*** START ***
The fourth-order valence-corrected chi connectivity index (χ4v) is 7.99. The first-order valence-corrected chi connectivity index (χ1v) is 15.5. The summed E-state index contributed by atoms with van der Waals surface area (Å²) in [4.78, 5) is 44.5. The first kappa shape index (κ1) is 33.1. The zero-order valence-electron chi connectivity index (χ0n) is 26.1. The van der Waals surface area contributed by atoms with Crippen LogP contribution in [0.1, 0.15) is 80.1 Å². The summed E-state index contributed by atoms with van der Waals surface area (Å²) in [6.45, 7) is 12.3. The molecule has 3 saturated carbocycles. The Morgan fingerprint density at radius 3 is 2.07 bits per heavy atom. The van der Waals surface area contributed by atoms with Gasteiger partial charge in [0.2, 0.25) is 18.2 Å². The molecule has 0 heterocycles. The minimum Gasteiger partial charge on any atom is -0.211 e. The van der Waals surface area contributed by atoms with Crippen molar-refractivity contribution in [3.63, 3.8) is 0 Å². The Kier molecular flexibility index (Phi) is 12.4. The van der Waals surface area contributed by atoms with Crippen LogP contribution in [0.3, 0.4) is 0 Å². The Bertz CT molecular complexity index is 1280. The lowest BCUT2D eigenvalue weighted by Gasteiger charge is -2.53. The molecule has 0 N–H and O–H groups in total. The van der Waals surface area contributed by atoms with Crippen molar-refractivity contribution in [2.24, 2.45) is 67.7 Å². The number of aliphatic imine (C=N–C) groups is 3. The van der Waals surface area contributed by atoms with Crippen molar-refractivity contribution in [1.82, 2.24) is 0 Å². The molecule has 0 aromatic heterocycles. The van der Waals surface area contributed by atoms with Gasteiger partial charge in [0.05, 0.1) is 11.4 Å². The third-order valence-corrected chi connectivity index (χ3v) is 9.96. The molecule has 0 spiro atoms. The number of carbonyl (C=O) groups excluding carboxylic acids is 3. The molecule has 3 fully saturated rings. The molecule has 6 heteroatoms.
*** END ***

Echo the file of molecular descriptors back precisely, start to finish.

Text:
The fourth-order valence-corrected chi connectivity index (χ4v) is 7.99. The first-order valence-corrected chi connectivity index (χ1v) is 15.5. The summed E-state index contributed by atoms with van der Waals surface area (Å²) in [4.78, 5) is 44.5. The first kappa shape index (κ1) is 33.1. The zero-order valence-electron chi connectivity index (χ0n) is 26.1. The van der Waals surface area contributed by atoms with Crippen LogP contribution in [0.1, 0.15) is 80.1 Å². The summed E-state index contributed by atoms with van der Waals surface area (Å²) in [6.45, 7) is 12.3. The molecule has 3 saturated carbocycles. The Morgan fingerprint density at radius 3 is 2.07 bits per heavy atom. The van der Waals surface area contributed by atoms with Gasteiger partial charge in [0.2, 0.25) is 18.2 Å². The molecule has 0 heterocycles. The minimum Gasteiger partial charge on any atom is -0.211 e. The van der Waals surface area contributed by atoms with Crippen molar-refractivity contribution in [3.63, 3.8) is 0 Å². The Kier molecular flexibility index (Phi) is 12.4. The van der Waals surface area contributed by atoms with Crippen LogP contribution in [0.3, 0.4) is 0 Å². The Bertz CT molecular complexity index is 1280. The lowest BCUT2D eigenvalue weighted by Gasteiger charge is -2.53. The molecule has 0 N–H and O–H groups in total. The van der Waals surface area contributed by atoms with Crippen molar-refractivity contribution in [2.24, 2.45) is 67.7 Å². The number of aliphatic imine (C=N–C) groups is 3. The van der Waals surface area contributed by atoms with Crippen molar-refractivity contribution in [1.82, 2.24) is 0 Å². The molecule has 0 aromatic heterocycles. The van der Waals surface area contributed by atoms with Gasteiger partial charge in [0.05, 0.1) is 11.4 Å². The third-order valence-corrected chi connectivity index (χ3v) is 9.96. The molecule has 0 spiro atoms. The number of carbonyl (C=O) groups excluding carboxylic acids is 3. The molecule has 3 fully saturated rings. The molecule has 6 heteroatoms.